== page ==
Six ways the pandemic is changing the legal services landscape as we know it

How Legal Aid Alberta is finding solutions to ensure Albertans have access to justice.

Communications and Public Relations
January 21, 2021

There are no upsides to a pandemic, although it has compelled our staff at Legal Aid Alberta to become even better problem solvers so we can continue helping people who need us the most.

COVID-19 has created whole new sets of challenges across the legal system – for clients, lawyers and legal staff, courthouses, and agencies that provide legal support.

LAA has remained open throughout the pandemic – working with the justice community re-imagine how services are delivered. Though our physical offices aren’t open to the public, our staff have not stopped serving Albertans, whether it’s our client services centre, staff lawyers, or duty counsel.

We have responded quickly to problems that have been made worse by COVID, such as family violence, and continue to come up with innovative solutions to challenges that never existed a year ago.

1. Safely preparing for court

Over the last several months, LAA duty counsel lawyers have helped many thousands of Albertans prepare for court remotely – a first for LAA.

Last spring, when the government closed its Case Management Offices at courthouses, LAA was able to quickly shift our processes to fill the gap and provide a safe, efficient, and temporary way for Albertans to deal with many legal matters by phone.

As a temporary service provided by LAA until the end of March 2021, Albertans can contact our lawyers by phone up to 14 days in advance to receive legal advice, assistance in requesting disclosure, and Duty Counsel may appear on behalf of a self-represented litigant for the scheduled court appearance.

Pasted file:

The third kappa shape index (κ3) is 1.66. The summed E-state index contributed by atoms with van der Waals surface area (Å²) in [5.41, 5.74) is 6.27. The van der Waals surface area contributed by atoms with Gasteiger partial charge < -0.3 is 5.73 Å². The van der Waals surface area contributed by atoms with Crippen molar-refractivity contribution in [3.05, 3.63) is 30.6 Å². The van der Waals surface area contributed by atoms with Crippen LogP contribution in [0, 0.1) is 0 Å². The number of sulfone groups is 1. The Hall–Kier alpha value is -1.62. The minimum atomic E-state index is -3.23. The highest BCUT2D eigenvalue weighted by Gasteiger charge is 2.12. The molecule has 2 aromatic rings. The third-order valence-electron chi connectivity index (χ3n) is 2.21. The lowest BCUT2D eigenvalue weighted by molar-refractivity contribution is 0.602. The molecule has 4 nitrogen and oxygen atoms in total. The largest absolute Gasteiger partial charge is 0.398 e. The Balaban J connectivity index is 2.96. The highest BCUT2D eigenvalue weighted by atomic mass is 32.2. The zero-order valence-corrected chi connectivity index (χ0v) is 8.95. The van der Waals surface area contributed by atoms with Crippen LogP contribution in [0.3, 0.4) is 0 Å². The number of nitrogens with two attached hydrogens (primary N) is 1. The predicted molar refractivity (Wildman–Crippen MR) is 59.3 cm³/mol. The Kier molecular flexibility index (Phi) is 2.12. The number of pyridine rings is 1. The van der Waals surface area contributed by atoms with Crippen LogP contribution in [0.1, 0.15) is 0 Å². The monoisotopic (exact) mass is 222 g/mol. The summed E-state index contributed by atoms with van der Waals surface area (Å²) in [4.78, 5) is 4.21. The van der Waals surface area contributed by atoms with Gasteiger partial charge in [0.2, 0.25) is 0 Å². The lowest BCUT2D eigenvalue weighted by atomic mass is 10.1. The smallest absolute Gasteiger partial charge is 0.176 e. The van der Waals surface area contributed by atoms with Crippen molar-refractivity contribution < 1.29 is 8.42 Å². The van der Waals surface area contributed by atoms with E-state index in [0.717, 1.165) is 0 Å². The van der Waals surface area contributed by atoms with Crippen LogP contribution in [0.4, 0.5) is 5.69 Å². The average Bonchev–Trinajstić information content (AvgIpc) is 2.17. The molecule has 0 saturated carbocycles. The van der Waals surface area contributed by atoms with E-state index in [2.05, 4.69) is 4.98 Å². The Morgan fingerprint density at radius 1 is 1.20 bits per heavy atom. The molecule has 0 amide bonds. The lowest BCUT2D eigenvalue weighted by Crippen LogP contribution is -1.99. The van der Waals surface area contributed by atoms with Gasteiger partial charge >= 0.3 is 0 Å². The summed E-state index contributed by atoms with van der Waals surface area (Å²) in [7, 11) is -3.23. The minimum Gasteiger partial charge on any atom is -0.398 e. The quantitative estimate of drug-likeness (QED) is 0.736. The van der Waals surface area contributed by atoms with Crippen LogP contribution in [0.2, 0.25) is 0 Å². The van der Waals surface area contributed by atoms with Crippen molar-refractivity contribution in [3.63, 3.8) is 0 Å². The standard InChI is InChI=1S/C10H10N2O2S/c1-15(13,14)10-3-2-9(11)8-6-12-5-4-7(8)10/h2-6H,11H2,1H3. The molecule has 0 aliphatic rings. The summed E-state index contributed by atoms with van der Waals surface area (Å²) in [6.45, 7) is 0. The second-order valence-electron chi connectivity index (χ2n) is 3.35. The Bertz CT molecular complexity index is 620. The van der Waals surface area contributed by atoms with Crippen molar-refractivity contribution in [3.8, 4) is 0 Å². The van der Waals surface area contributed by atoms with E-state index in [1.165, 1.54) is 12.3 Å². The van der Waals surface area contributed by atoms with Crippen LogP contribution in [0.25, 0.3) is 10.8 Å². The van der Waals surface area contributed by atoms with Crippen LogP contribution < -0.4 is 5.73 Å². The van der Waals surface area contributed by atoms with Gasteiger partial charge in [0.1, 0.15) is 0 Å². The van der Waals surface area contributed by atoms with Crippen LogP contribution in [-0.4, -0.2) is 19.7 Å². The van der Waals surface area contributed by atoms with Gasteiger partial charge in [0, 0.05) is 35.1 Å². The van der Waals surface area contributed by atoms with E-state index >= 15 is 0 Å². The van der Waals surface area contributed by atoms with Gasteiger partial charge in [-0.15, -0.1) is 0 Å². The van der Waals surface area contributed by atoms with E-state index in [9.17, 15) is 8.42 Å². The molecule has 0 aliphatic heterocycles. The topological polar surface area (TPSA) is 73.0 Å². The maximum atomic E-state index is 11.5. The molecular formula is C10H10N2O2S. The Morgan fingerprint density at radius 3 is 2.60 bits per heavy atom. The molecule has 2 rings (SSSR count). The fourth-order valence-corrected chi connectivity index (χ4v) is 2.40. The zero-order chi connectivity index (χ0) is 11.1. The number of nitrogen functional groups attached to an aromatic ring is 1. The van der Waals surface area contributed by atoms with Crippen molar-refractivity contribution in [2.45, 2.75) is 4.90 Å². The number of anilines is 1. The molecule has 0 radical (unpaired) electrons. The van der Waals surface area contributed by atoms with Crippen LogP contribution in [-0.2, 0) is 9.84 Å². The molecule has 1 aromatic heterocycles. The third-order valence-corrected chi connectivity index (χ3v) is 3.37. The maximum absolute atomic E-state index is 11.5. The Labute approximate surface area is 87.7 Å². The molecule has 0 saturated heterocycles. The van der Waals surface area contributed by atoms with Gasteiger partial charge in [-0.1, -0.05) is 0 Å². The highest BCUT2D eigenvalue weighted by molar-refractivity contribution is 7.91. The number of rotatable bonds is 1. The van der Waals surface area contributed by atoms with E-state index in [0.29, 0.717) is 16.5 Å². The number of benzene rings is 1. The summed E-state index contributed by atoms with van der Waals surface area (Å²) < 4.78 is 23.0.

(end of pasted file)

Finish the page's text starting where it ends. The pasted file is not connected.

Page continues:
2. Virtual court appearances

At this time last year, the possibility of appearing in court virtually was barely on the radar. To prevent the spread of COVID, Alberta Courts responded quickly to set up Webex in many docket courtrooms, which means LAA lawyers can appear in court virtually to conduct some hearings for clients such as adjournments, bail hearings, and pre-trial conferences.

In many cases, what used to be an unavoidable trip to court for our lawyers, their clients, and courtroom staff, can now be done over the phone or online.

3. Lawyer-client relationships that are entirely digital

LAA immigration lawyer Ruth Williams represents people making refugee claims or facing removal from Canada. Before COVID, her office was filled with clients from all over the world.

“The work that we do is so hands-on,” says Williams. “A lot of these people come from dysfunctional countries and have a significant amount of trauma. We intimately know each and every client.”

During COVID, establishing a trusting relationship with a refugee means relying on video and phone calls. It has been an adjustment for Williams and her clients.

“I’m used to my clients dropping in, meeting each other face to face. Now, I spend extra time on the phone and video calls getting people to trust me, making them feel comfortable communicating online.”

4. Unusual court cases

LAA lawyers and staff work every day with Alberta’s most vulnerable populations, helping them deal with a range of complex legal issues. Some unusual cases come up from time to time because of COVID.

In one case, an elderly man applied for an emergency protection order from a young person in the household who wasn’t following health guidelines and allowed a COVID-positive friend into the house.

5. Child custody

Child custody during COVID has caused some confusion and legal conflict for Alberta parents.

LAA family lawyers are encouraged to see many parents coming up with creative visitation plans during the pandemic that both sides can agree on. However, there have been incidents of parents trying to use isolation to keep a child from another parent.

“Parents are expected to follow court orders and government health guidelines,” says LAA family lawyer Jessica Chapman.

A woman comforts a young child.

6. Growing concern about family violence

Changes to schedules – with people working less or not at all, or being home more often – has been cited by many LAA clients as an exacerbating factor in the violence and conflict happening at home during COVID.

In response to growing demand for emergency protection orders, LAA has sent extra support to the justice system frontlines to assist victims of abuse.

There’s an appetite in Alberta to know more about family violence and how to help. Nearly 300 people attended LAA’s first ever public webinar to learn from lawyers how an emergency protection order can help someone in a dangerous domestic situation.

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